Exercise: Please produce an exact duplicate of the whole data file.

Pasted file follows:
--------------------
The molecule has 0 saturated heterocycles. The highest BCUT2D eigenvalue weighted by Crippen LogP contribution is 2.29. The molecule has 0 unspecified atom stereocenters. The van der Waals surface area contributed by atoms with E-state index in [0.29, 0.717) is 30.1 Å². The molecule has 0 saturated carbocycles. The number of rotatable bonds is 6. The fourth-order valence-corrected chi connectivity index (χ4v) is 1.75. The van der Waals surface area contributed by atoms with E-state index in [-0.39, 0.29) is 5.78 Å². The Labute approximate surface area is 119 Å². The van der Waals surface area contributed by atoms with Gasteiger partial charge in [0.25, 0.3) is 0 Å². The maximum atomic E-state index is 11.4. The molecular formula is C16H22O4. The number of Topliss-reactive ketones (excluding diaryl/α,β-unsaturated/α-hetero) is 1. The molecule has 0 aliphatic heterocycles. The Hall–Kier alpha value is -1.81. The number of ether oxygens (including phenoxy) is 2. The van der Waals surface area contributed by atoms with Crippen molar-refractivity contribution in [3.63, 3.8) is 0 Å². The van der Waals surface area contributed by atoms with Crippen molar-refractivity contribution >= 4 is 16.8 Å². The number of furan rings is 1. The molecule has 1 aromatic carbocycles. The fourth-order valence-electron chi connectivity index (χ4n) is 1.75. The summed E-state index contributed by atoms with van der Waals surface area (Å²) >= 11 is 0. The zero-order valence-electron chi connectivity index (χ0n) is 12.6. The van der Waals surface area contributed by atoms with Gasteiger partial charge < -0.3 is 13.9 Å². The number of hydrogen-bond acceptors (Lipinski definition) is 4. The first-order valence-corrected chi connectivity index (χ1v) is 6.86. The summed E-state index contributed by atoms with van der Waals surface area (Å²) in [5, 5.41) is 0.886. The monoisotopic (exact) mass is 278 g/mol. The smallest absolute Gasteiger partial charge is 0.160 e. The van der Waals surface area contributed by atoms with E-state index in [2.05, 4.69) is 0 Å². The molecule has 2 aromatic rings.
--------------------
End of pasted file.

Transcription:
The molecule has 0 saturated heterocycles. The highest BCUT2D eigenvalue weighted by Crippen LogP contribution is 2.29. The molecule has 0 unspecified atom stereocenters. The van der Waals surface area contributed by atoms with E-state index in [0.29, 0.717) is 30.1 Å². The molecule has 0 saturated carbocycles. The number of rotatable bonds is 6. The fourth-order valence-corrected chi connectivity index (χ4v) is 1.75. The van der Waals surface area contributed by atoms with E-state index in [-0.39, 0.29) is 5.78 Å². The Labute approximate surface area is 119 Å². The van der Waals surface area contributed by atoms with Gasteiger partial charge in [0.25, 0.3) is 0 Å². The maximum atomic E-state index is 11.4. The molecular formula is C16H22O4. The number of Topliss-reactive ketones (excluding diaryl/α,β-unsaturated/α-hetero) is 1. The molecule has 0 aliphatic heterocycles. The Hall–Kier alpha value is -1.81. The number of ether oxygens (including phenoxy) is 2. The van der Waals surface area contributed by atoms with Crippen molar-refractivity contribution in [3.63, 3.8) is 0 Å². The van der Waals surface area contributed by atoms with Crippen molar-refractivity contribution >= 4 is 16.8 Å². The number of furan rings is 1. The molecule has 1 aromatic carbocycles. The fourth-order valence-electron chi connectivity index (χ4n) is 1.75. The summed E-state index contributed by atoms with van der Waals surface area (Å²) >= 11 is 0. The zero-order valence-electron chi connectivity index (χ0n) is 12.6. The van der Waals surface area contributed by atoms with Gasteiger partial charge < -0.3 is 13.9 Å². The number of hydrogen-bond acceptors (Lipinski definition) is 4. The first-order valence-corrected chi connectivity index (χ1v) is 6.86. The summed E-state index contributed by atoms with van der Waals surface area (Å²) in [5, 5.41) is 0.886. The monoisotopic (exact) mass is 278 g/mol. The smallest absolute Gasteiger partial charge is 0.160 e. The van der Waals surface area contributed by atoms with E-state index in [2.05, 4.69) is 0 Å². The molecule has 2 aromatic rings.